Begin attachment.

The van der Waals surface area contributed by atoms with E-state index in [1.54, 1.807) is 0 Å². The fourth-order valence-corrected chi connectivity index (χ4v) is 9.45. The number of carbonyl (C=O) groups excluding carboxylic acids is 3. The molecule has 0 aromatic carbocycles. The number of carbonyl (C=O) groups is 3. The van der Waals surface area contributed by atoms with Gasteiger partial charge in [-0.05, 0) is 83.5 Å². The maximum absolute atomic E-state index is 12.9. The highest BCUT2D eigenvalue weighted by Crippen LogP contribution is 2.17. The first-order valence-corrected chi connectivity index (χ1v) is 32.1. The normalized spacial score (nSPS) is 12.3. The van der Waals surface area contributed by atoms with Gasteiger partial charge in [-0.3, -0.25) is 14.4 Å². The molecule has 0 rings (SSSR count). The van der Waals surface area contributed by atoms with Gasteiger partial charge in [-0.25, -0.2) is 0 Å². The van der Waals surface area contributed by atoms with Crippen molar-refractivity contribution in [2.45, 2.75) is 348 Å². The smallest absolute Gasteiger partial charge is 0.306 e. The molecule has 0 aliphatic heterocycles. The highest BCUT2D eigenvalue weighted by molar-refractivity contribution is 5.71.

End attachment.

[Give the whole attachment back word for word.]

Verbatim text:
The van der Waals surface area contributed by atoms with E-state index in [1.54, 1.807) is 0 Å². The fourth-order valence-corrected chi connectivity index (χ4v) is 9.45. The number of carbonyl (C=O) groups excluding carboxylic acids is 3. The molecule has 0 aromatic carbocycles. The number of carbonyl (C=O) groups is 3. The van der Waals surface area contributed by atoms with Gasteiger partial charge in [-0.05, 0) is 83.5 Å². The maximum absolute atomic E-state index is 12.9. The highest BCUT2D eigenvalue weighted by Crippen LogP contribution is 2.17. The first-order valence-corrected chi connectivity index (χ1v) is 32.1. The normalized spacial score (nSPS) is 12.3. The van der Waals surface area contributed by atoms with Gasteiger partial charge in [-0.3, -0.25) is 14.4 Å². The molecule has 0 rings (SSSR count). The van der Waals surface area contributed by atoms with Gasteiger partial charge in [-0.25, -0.2) is 0 Å². The van der Waals surface area contributed by atoms with Crippen molar-refractivity contribution in [2.45, 2.75) is 348 Å². The smallest absolute Gasteiger partial charge is 0.306 e. The molecule has 0 aliphatic heterocycles. The highest BCUT2D eigenvalue weighted by molar-refractivity contribution is 5.71.